The question of who owns the data treasure we have created, who is allowed to process it and why that is so, has not been answered to date. Some people think that it’s even better that way: That data ownership was Pandora’s box, the beginning of the end. Here are a few approaches to a fundamental question of the information age.
Shopping. Crossing a street. Call your mother. Plan a trip. Even if we read an old book in our armchair at home – we generate data. Or let’s rather say: information. About our electricity consumption, our account balance, about our thoughts. From this information, as we know, large models can be compounded – for all citizens, all road users, all consumers, but also for you and me as individuals. The data we collect describes us more accurately than we ourselves could. They are literally a part of ourselves.
Therefore, the sentence “My data belong to me” meets a natural sense of justice. – Who else should they belong to? Who presumes to steal it from me? But it’s not that simple. In our gbs position paper “How should IT work?” we write about it:
In order to receive benefits, comfort, bonus points or attention, we give away control over our data on a daily basis. Not everyone who has an interest in this means well with us. The following must apply: Even if we share information about ourselves, i.e. grant others rights of use for the time being, it is essentially inalienable. Laws, business conditions and technical solutions must do justice to this.
The term rights of use is borrowed from copyright. My copyright in a text or graphic is inalienable, I can only grant others a (possibly exclusive) right of use. Advertisers or architects are familiar with this: If the user is utilzing my creation in an inappropriate way (e.g. concerning distribution or execution), I can withdraw the right of use or make additional demands if necessary. In Germany, e.g. the lawsuit of the architect Gerkan against Deutsche Bahn manager Mehdorn has become famous, after Mehdorn ordered disfiguring changes to his building plans.
Therefore a right of use can never be a total “buy out”, this is even excluded from copyright.
But informations are not „works of art“?
Now the right concerning an information is not to be equated with copyright. If you make a traffic census on a street using a tally sheet, the anonymous road users have little right to the information collected. But when you record their number plates, that is something else. The focus on me as the subject of the information gives rise to my right to be informed and to have a say in my data – even if the author is someone else. The same applies, for example, to photos of me being taken by someone.
The question also arises: Do data have the necessary level of creation to establish intellectual property? This terrain has not been satisfactorily developed by law. And the tech companies, of course, promptly interpret this fact in their favour. That’s also true: If I walk along a path with my mobile phone, it’s not an intellectual creation. But it is sensitively linked to my person. And that’s enough to get me to authorize a recording. This is where the analogy to intellectual property ends.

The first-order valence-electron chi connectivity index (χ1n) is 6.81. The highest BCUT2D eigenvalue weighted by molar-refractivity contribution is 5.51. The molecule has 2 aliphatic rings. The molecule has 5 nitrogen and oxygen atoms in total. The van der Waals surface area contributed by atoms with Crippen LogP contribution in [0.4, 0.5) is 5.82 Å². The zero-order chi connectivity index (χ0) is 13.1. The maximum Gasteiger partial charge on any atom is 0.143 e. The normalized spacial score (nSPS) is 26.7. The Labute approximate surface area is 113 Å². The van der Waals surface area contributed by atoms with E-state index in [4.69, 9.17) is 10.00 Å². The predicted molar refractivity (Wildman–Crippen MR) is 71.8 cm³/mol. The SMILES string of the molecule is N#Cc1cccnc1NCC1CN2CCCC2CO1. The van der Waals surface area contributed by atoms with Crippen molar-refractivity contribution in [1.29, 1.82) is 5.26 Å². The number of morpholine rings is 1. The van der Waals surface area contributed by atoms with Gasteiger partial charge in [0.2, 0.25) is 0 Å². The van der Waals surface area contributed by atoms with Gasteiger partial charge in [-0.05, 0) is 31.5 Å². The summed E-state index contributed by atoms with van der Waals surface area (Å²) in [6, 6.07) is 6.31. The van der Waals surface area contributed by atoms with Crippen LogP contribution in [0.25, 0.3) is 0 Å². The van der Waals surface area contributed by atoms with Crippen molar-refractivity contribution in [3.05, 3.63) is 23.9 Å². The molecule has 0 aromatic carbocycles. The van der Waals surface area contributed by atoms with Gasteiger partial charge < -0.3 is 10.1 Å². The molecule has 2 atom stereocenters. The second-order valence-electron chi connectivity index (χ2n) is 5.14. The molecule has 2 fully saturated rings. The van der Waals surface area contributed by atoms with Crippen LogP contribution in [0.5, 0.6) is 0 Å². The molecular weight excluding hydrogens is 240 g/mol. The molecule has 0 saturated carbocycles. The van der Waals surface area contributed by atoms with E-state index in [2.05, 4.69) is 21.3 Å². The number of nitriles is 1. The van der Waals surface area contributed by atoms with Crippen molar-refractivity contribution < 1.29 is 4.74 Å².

A link (e.g. facebook “friends”) is also a clear case: Both parties have a right to this information, similar to a photographer and his model. A use requires the authorization of both. In most cases people will automatically agree, but there are exceptions. If one is the British Queen, for example, a licence is needed to write “By Appointment To Her Majesty …”.
Data ownership – Pandora’s box?
In the German Wikipedia there is only one paragraph concerning the keyword data ownership:
According to applicable law, ownership of the data itself (unlike, for example, the data carrier on which they are stored) is not possible, since ownership in the civil-law sense (§ 903 BGB) can only exist in principle for objects, i.e. physical objects (§ 90 BGB). In many cases, however, the concept of property (including, but not limited to, digital data) is equated with the right of access and disposal.
Note: The latter would not be property or ownership, but posession.
The European Charter of Fundamental Rights contradicts this when it simply says in Art. 17 (2): “Intellectual property shall be protected”. Whoever recognises patents and copyrights as inheritable property would logically also have to recognise data as intangible property.
In the English Wikipedia, quite significantly, the term “data ownership” includes the retention of title of the “creator”:
Data ownership refers to the rights of the creator of data as opposed to the subject of the data.
And it is this quasi expropriating view that makes the term data ownership seem so dangerous to many. “We built the device / control the interface, so we own the data.” Now, whoever built the James Joyce’s typewriter does not have the copyright to Ulysses. But that’s exactly what car manufacturers demand, if they secure their access and rights to mobility data. In Germany even with the backing of the Ministry of Transport.
In defence of such a de facto surprise, the Federation of German Consumer Organisations, for example, has proclaimed that there is simply no need to clarify the issue of data ownership beyond the question of data protection. But this also means recognising the power of the factual and legitimising whoever has his hands on the data as their owner. GDPR applied or not – a part of my digital self would be a freely tradable commodity – except for me.
What does that mean in concrete terms?